Accurate estimates of how soil water stress affects plant transpiration are crucial for reliable land surface model (LSM) predictions. Current LSMs generally use a water stress factor, β, dependent on soil moisture content, θ, that ranges linearly between β=. 1 for unstressed vegetation and β=. 0 when wilting point is reached. This paper explores the feasibility of replacing the current approach with equations that use soil water potential as their independent variable, or with a set of equations that involve hydraulic and chemical signaling, thereby ensuring feedbacks between the entire soil-root-xylem-leaf system. A comparison with the original linear θ-based water stress parameterization, and with its improved curvi-linear version, was conducted. Assessment of model suitability was focused on their ability to simulate the correct (as derived from experimental data) curve shape of relative transpiration versus fraction of transpirable soil water. We used model sensitivity analyses under progressive soil drying conditions, employing two commonly used approaches to calculate water retention and hydraulic conductivity curves. Furthermore, for each of these hydraulic parameterizations we used two different parameter sets, for 3 soil texture types; a total of 12 soil hydraulic permutations. Results showed that the resulting transpiration reduction functions (TRFs) varied considerably among the models. The fact that soil hydraulic conductivity played a major role in the model that involved hydraulic and chemical signaling led to unrealistic values of β, and hence TRF, for many soil hydraulic parameter sets. However, this model is much better equipped to simulate the behavior of different plant species. Based on these findings, we only recommend implementation of this approach into LSMs if great care with choice of soil hydraulic parameters is taken. © 2014.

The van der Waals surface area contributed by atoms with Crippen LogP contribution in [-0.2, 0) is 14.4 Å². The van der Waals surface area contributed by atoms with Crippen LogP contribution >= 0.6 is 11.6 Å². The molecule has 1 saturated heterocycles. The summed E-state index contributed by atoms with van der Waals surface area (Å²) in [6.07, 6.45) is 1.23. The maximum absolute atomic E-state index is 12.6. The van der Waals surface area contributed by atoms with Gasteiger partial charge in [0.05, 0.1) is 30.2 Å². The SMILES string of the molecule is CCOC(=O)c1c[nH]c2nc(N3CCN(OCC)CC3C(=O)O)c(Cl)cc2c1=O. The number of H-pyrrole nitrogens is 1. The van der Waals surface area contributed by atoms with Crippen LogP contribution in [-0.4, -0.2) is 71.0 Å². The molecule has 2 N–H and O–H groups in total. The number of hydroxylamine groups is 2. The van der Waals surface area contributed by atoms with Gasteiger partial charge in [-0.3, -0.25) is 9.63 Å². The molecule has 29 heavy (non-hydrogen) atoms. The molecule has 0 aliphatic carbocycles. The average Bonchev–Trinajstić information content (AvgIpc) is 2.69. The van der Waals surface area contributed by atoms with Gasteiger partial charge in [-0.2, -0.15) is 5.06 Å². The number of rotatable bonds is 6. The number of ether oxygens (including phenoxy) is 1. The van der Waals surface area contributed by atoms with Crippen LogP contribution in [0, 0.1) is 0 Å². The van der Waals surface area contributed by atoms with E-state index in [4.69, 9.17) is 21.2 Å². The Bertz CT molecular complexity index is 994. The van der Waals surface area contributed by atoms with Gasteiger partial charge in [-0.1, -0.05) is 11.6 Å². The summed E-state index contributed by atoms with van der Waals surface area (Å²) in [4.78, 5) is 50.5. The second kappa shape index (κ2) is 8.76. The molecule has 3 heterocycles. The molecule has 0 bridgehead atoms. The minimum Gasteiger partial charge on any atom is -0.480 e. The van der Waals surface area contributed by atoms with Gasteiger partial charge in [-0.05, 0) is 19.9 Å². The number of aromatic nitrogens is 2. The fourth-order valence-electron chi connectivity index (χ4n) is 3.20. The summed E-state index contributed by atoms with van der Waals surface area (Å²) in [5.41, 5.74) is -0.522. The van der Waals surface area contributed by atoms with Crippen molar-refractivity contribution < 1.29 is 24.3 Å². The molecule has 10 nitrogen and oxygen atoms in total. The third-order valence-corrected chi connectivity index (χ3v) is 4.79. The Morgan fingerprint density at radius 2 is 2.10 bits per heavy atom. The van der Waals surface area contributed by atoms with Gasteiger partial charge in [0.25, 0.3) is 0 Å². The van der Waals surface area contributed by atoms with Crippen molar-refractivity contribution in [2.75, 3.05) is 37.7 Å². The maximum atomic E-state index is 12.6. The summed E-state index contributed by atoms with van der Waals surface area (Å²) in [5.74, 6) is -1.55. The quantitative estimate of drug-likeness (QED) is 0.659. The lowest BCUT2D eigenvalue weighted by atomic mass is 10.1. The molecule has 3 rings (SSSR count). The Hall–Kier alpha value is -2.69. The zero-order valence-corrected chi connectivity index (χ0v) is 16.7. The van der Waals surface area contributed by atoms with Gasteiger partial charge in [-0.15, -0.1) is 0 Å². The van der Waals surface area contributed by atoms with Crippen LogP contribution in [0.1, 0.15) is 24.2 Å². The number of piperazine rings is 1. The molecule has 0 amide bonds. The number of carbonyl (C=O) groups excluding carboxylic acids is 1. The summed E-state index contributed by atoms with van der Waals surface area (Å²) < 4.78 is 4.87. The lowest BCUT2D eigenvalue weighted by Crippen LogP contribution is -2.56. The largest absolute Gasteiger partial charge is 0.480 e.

Verhoef, A., & Egea, G. (2014). Modeling plant transpiration under limited soil water: Comparison of different plant and soil hydraulic parameterizations and preliminary implications for their use in land surface models. Agricultural and Forest Meteorology, 191, 22–32. https://doi.org/10.1016/j.agrformet.2014.02.009